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The meanings of Egypt’s referendum

Egypt's new constitution is more progressive than its predecessors.
A general view shows a news conference, held by Supreme Election Committee head Nabil Salib (C) to announce a new constitution, in Cairo January 18, 2014. More than 98 percent of voters backed the new Egyptian constitution in a referendum this week, authorities said on Saturday, though the turnout was lower than some officials had indicated, with under 40 percent of the electorate taking part. REUTERS/ Mohamed Abd El Ghany (EGYPT - Tags: POLITICS) - RTX17JWD

As the dust begins to settle after Egypt’s third constitutional referendum in three years, this time passing what are officially constitutional amendments but in reality is a brand new constitution, two broad narratives are emerging. The first narrative, predominantly local, positively presents the totality of everything that is taking place in regard to the vote and the country, a triumph for the goal of real democracy and the values of modernism. The second narrative proclaims the death of democracy and the end of everything that has to do with the January 25 Revolution and its lofty goals. The reality, one leans to believe, is more complex and multilayered. It is also still developing, most obviously.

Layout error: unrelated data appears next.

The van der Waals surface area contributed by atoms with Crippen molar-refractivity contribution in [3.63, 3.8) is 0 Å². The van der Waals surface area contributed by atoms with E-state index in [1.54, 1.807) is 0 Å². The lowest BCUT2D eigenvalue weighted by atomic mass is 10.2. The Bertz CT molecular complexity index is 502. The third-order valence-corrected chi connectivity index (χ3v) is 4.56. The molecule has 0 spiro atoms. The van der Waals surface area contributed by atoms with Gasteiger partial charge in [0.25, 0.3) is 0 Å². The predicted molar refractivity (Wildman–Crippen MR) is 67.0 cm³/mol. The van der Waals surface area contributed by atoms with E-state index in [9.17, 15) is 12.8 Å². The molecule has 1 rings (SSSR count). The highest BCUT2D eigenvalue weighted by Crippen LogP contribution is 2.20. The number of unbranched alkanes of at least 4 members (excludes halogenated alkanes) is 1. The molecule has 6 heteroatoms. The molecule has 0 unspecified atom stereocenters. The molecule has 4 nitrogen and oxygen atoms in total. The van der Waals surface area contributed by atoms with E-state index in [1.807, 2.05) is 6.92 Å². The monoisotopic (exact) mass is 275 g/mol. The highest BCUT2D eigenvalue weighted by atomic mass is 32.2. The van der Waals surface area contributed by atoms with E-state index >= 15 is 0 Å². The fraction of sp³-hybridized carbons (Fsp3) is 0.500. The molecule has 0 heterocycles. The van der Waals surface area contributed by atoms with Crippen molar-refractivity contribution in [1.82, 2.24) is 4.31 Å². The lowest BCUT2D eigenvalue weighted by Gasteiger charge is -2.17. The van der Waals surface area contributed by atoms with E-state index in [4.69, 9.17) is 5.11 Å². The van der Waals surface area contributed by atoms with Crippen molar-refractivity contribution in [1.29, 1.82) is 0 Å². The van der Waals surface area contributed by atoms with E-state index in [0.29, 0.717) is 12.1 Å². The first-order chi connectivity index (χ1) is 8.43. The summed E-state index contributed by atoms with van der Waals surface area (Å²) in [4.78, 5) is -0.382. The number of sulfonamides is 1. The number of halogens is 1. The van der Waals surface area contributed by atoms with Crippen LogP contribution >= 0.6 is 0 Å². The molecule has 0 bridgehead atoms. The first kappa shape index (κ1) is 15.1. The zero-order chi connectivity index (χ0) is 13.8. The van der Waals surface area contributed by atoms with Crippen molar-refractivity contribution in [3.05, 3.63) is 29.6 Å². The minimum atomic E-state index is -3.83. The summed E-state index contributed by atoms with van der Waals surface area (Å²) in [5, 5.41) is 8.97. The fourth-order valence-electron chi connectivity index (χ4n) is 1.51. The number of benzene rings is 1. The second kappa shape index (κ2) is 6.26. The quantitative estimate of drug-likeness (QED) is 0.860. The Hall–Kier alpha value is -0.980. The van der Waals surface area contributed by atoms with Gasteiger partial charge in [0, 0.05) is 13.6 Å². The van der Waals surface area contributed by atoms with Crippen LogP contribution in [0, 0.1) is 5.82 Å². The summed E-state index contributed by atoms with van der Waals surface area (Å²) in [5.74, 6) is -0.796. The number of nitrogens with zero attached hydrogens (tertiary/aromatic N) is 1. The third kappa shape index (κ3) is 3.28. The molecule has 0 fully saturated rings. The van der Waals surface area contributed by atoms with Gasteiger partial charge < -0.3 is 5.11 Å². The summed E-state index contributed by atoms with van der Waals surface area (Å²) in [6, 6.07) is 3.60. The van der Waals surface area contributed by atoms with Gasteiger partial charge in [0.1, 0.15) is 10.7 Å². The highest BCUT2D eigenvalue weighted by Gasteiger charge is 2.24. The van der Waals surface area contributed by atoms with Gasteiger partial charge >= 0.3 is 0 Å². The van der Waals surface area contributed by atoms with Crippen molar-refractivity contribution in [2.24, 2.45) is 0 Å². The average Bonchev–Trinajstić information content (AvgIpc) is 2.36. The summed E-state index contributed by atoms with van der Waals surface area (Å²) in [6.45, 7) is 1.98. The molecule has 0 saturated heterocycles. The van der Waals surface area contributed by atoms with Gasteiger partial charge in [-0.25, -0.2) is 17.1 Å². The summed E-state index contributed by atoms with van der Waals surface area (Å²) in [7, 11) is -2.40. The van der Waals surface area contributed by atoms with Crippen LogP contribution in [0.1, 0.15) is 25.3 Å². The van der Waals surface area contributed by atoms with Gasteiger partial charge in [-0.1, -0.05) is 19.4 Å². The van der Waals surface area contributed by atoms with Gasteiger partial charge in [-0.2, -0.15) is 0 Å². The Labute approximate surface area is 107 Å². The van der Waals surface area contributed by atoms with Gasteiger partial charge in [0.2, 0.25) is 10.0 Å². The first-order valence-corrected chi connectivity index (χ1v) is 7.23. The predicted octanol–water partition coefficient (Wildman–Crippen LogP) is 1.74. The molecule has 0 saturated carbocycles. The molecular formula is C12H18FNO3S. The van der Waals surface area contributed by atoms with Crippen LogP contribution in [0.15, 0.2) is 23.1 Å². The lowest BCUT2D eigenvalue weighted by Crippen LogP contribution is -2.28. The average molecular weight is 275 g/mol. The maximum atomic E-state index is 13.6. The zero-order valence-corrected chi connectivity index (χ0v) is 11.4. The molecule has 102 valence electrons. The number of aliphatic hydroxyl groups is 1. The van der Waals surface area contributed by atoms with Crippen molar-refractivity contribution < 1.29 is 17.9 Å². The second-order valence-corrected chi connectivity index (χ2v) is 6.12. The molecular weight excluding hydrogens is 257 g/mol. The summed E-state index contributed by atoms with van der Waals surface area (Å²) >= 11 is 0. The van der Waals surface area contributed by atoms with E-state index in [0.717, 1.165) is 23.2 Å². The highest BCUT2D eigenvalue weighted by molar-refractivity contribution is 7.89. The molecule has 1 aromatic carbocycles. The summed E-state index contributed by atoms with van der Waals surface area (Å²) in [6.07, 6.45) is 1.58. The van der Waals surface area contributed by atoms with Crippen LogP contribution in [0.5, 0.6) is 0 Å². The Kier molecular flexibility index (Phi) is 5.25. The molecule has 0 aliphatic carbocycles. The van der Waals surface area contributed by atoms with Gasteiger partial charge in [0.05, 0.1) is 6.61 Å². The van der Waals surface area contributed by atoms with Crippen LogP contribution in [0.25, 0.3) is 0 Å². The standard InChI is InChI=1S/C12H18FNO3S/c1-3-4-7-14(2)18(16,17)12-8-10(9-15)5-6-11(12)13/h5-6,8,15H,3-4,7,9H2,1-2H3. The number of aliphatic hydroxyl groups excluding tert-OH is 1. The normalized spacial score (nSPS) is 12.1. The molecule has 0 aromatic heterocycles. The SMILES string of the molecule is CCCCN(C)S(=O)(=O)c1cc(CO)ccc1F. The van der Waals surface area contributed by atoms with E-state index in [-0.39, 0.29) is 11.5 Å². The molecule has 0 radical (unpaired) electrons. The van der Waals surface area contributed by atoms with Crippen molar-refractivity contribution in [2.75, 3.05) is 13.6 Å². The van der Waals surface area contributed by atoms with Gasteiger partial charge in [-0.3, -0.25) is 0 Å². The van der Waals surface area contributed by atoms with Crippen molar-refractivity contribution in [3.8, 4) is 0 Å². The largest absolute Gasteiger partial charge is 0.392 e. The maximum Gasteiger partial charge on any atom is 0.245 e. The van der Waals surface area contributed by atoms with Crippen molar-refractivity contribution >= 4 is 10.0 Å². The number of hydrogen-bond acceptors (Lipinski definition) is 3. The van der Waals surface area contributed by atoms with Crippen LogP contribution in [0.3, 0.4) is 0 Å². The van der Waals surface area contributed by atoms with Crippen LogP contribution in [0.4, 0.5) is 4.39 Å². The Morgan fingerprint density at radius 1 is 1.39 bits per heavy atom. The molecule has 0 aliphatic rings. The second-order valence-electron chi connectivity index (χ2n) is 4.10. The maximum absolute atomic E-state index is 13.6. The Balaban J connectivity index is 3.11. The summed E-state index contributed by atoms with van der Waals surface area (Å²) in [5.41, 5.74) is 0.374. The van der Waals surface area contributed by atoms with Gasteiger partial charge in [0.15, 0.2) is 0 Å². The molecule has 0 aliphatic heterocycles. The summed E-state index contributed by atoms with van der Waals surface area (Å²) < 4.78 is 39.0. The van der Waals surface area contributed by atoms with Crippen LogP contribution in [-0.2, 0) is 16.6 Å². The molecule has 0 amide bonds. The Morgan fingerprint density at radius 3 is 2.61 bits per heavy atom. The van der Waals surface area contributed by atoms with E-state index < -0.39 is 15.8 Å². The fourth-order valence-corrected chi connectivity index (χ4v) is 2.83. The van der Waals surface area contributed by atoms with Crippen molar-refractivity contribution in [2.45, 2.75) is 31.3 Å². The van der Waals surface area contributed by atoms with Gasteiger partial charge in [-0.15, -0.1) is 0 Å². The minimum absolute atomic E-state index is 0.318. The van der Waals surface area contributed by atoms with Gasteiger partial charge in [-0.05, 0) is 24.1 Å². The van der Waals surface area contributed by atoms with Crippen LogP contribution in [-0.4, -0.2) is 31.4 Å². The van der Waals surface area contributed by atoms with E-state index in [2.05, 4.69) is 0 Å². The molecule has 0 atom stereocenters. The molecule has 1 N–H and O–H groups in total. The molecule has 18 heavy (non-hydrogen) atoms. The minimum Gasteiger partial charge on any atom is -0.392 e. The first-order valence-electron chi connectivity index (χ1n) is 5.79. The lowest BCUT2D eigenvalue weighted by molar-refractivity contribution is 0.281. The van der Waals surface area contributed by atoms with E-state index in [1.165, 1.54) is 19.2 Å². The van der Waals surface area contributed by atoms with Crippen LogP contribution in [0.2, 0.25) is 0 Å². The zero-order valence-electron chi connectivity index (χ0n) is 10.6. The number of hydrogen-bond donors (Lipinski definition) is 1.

Let's start with some basic facts and figures. Official overall voter turnout in the 2012 parliamentary elections stood at 54%, while voter turnout for the 2012 presidential elections was 46.4% in the first round and 52% in the second. The 2011 constitutional referendum, which came at the height of post-revolution national enthusiasm, witnessed a turnout of just over 41%. Most importantly and tellingly, at the time of the 2012 constitutional referendum — which saw a large-scale mobilization on both sides of the political fray and heated campaigns in favor of and against the charter — the total turnout only reached just over 32%, with 36% of voters casting a "no" vote. In the 2014 referendum, official voter turnout figures stood at 38.6% (thus somewhat higher than the 2012 referendum turnout), which culminated into what was simultaneously an odd sounding and resounding support percentage of 98.1%.

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